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In Spain the right wing tries to boycott democracy

The conservatives and ultra conservatives of the Iberian country are determined to wipe out the Spanish left. This is what the riots, threatening voices and a prosecution war (lawfare) that has been going on in recent times are all about.


Juanjo Andrés Cuervo


The panorama is as follows: The Partido Socialista Obrero Español (PSOE)  needs the support of Junts per Catalunya to retain the government. The Catalans demand an amnesty for thousands involved in the independence movement. Meanwhile, judges and right-wing militants are trying to boycott democracy.

Last week, far-right militants attacked the PSOE headquarters around the country. The most noticeable event was when the rioters went to the main headquarters in Madrid. During many nights, thousands of people arrived there to oppose negotiations between the PSOE and Junts per Catalunya, the right-wing political party of Catalonia.

There were many videos going viral through social media. The rioters threw cobblestones and flares at the police, shouted ‘Long live Franco!’, sang the Cara al Sol, the anthem of the Falange, and insulted journalists who were covering the scene.

In addition, there were bizarre moments, such as when a drunken Herman Terstch, a Member of the European Parliament for Vox, took the microphone of a journalist from El Pluralinsulted the newspaper’s manager.

Or when a young Spaniard complained about the mistreatment of the police, using a dialect associated with the upper classes of Spain, for ‘defending fucking Spain.’

Paraphrasing Guy Debord, we are living in the Society of the Spectacle. The information flies across the networks and the videos go viral in a matter of minutes.

People running with Spanish flags, running towards the headquarters of the PSOE and shouting against an alleged group of politicians who want to destroy Spain. They see themselves as the saviours of their homeland. But all this audiovisual content is façade, almost a tragi-comic symptom of our frenetic society and the power of the social media. In Spain, the real problem lies beneath this bizarre spectacle, in the institutional powers.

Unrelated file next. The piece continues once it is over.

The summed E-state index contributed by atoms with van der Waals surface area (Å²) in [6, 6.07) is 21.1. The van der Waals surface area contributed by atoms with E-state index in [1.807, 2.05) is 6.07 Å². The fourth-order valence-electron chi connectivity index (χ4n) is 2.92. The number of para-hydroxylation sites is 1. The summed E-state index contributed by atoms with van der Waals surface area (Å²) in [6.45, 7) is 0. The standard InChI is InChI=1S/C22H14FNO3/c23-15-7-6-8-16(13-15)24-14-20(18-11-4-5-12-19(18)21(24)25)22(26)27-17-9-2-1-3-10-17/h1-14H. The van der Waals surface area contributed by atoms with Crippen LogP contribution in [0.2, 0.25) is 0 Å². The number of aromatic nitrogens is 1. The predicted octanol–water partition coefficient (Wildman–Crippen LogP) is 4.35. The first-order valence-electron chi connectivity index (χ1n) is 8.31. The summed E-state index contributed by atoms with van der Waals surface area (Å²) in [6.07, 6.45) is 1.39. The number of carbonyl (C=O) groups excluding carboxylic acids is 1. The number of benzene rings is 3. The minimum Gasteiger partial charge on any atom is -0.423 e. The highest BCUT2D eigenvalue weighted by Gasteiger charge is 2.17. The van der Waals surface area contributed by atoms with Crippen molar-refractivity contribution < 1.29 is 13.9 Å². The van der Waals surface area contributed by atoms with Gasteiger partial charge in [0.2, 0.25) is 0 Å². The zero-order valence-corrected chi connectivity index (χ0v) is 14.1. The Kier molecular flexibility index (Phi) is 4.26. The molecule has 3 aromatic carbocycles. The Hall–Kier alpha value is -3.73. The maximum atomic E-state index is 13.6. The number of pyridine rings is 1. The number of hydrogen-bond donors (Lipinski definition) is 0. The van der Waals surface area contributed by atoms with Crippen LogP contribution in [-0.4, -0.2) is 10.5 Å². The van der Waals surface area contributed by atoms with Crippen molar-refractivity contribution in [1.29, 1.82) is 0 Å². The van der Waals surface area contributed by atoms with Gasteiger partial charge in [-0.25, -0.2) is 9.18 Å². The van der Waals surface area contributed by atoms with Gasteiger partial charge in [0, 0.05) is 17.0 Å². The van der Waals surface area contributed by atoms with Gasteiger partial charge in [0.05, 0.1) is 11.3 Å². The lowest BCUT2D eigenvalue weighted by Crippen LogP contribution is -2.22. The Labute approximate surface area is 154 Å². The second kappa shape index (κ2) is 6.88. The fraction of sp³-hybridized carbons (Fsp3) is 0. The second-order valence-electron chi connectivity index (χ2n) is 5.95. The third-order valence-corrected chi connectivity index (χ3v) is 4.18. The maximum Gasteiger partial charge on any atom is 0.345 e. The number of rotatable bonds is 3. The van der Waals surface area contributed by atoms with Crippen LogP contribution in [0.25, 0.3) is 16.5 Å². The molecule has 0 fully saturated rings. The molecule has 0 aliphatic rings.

The deep state against democracy

In Spain, the right-wing controls a significant part of the judiciary. The failed renewal of the General Council of the Judiciary (CGPJ), a body composed mostly of conservative judges imposed by the PP, is one of the biggest failures of Spanish democracy. Even the European Commission urged Spain to end the deadlock in the renewal of the CGPJ.

Given that the PSOE-Unidos Podemos government needed the support of the PP to achieve this goal, it is not surprising that it has not been met.

In other words, the CGPJ should have been renewed more than four years ago. This exemplifies the systemic anomaly in Spain. Despite this, they approved a declaration against the amnesty even before that the content of the law was published.

There is hardly any doubt that the judges are trying to use their power to influence politics in Spain. Some weeks ago, the Professional Association of Magistrates sent a published letter to the European Commission. It called on the European Union to intervene if the amnesty law is passed.

A new left-wing government?

Since the start of the previous legislature with PSOE and Unidas Podemos in January 2020, the deep state has constantly attacked the left-wing government.

The soft coup or lawfare, a common trend in Latin America to overthrow leftist governments, has happened in Spain in the last years. In Gramscian terms, the right-wing has the hegemonic power of the country.

A pessimist view would point out that it does not matter that the left-wing increased the living conditions of the working-class in a difficult context of the pandemic of Covid-19 and the war in Ukraine.

And despite the supremacy of the right in the institutions, the General Elections of the 23rd of July drew an unexpected scenario. The right-wing and the left-wing block obtained a similar number of votes.

During the last week of September, the right-wing PP tried to form government. But they failed to gain the necessary support. As they did not reach power by the ballot, now they want to do so by other means. A common trend in the modern history of Spain.

The images of the far-right militants tried to enter the headquarters of the PSOE inevitably bring some recent memories from across the Atlantic.

The storming of the US Capitol on 6 January 2021 and the invasion of many Brazilian buildings like the National Congress or the Supreme Federal Court in Brazil on 8 January 2023.

The United States, Brazil and Spain had similar processes. In the three countries, the extremist right-wing lost, and their fanatics tried to impose by force a new regime. At least in the hyperreal world in which they live.

Against the histrionic attitude of the right, the left is trying to form a government. In the following weeks, PSOE and Sumar will have the chance to repeat the feat of 2020. To support the working-class, the power must never fall into the hands of the radical right-wing.

But even if PSOE and Sumar establish a government, there will face many enemies in the following years. The path is, as they did in the previous legislature, to increase the material conditions of the majority of the people.

(Photos: Pixabay)

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